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Old 04-03-2017, 11:22 AM
 
731 posts, read 1,188,039 times
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Miami.
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Old 04-03-2017, 12:03 PM
 
5,694 posts, read 8,760,259 times
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I would want a count of the number of residential high rises over 8 stories / 10 stories? Otherwise a consolidated city like Nashville would never even crack the top 10.


The clear winner, IMO, is Miami. No question.

Does New Orleans have a lot of residential towers? The older neighborhoods are mostly 1 and 2 stories, so even though they are very small lots there's not the density like a tower.
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Old 04-03-2017, 12:24 PM
 
Location: Denver
14,151 posts, read 19,763,005 times
Reputation: 8803
Quote:
Originally Posted by Spade View Post
You probably thought the inner loop was higher because of what's going on west of downtown. But East and Northeast of Downtown, the homes are still small, spread out, open fields with no development in sight on them. You have other homes that are pretty much ranch style homes. It's slowly starting to change but it isn't there yet. I can see by 2030 that the population would be around 550,000. This link shows what it looks like now looking West from downtown.

https://www.flickr.com/photos/57051603@N08/32752813421

Don't think you have a similar site looking east.

As for adding Uptown, I've seen different population figures for it. City-Data has it as 26,000 in 8 sq miles. But other competing websites has it as 66,000. Don't know which to believe. If it's 26,000, the population is 528,000 in 103 sq miles which puts the density at 5,126 ppsm. If it's the 66,000, the population is 5,514 ppsm. It would basically still have the same density.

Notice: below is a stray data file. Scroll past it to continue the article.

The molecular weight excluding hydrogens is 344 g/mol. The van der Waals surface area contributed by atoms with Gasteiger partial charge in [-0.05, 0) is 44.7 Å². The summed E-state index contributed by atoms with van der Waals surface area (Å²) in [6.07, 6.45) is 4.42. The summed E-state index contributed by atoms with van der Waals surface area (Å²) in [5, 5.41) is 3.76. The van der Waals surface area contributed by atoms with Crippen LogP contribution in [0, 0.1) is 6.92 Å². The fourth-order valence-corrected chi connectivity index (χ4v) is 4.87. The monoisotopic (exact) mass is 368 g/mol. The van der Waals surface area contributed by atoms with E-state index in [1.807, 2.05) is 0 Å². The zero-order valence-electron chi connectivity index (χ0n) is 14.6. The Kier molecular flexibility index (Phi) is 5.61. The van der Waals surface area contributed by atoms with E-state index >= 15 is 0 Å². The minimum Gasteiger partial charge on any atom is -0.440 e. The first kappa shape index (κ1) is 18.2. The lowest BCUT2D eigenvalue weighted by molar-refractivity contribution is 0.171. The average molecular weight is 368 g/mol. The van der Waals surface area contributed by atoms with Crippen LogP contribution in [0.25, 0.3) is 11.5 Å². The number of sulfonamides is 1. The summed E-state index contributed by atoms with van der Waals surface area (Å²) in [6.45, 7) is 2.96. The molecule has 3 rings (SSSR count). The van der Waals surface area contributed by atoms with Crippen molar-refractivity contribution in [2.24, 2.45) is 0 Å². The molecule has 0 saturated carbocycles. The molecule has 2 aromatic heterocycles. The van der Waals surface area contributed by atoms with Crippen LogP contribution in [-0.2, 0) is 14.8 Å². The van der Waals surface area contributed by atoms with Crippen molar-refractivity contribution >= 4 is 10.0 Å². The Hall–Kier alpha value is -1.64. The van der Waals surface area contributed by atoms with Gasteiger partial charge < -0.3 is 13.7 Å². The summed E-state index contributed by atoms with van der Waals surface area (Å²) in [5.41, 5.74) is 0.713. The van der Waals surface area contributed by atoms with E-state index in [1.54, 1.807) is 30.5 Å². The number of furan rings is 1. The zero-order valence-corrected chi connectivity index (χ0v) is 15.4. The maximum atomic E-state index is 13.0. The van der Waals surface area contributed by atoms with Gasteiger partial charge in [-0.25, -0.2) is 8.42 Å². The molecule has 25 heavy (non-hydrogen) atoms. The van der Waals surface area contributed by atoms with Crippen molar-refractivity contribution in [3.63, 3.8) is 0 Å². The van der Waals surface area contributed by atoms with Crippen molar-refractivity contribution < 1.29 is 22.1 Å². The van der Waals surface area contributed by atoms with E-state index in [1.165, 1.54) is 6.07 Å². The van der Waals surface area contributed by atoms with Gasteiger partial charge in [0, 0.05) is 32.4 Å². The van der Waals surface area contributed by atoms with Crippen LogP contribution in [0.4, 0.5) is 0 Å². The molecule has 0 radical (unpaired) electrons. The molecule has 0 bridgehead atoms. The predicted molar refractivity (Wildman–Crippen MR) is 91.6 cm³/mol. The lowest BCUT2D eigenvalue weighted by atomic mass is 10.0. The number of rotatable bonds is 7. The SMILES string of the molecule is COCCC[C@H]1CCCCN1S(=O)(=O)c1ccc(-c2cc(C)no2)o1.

I used to go to school over there off Telephone Rd, I guess I didn't think about how large the city limits were.

Last edited by JMT; 04-03-2017 at 06:16 PM..
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Old 04-03-2017, 12:40 PM
 
Location: Los Angeles-Houston-DFW
1,683 posts, read 839,478 times
Reputation: 1778
Quote:
Originally Posted by Spade View Post
Houston and Dallas large city limits will offset the density that is in the core. I don't know how big the area of loop 12 is in Dallas or the population. With Houston, the "urban" and "city" part is pretty much inside the loop.

According to this link:

http://www.poconnor.com/resources/FY...eport-HCAD.pdf

As of 12/31/2015, the population of the inner loop is 502,000 (it's highest ever). That population is inside 95 sq miles. That gives you a density of 5,284 ppsm. So not high density at all but pretty decent for a sunbelt Southern city.
Of course this isn't the densest area of Houston. That'd be the Southwest where many people live in apartments and walk to the businesses and bus stops in the area (always crowded bus stations in this part of town). I'd say its at the densest it has ever been because of the huge increase in Latin American immigration.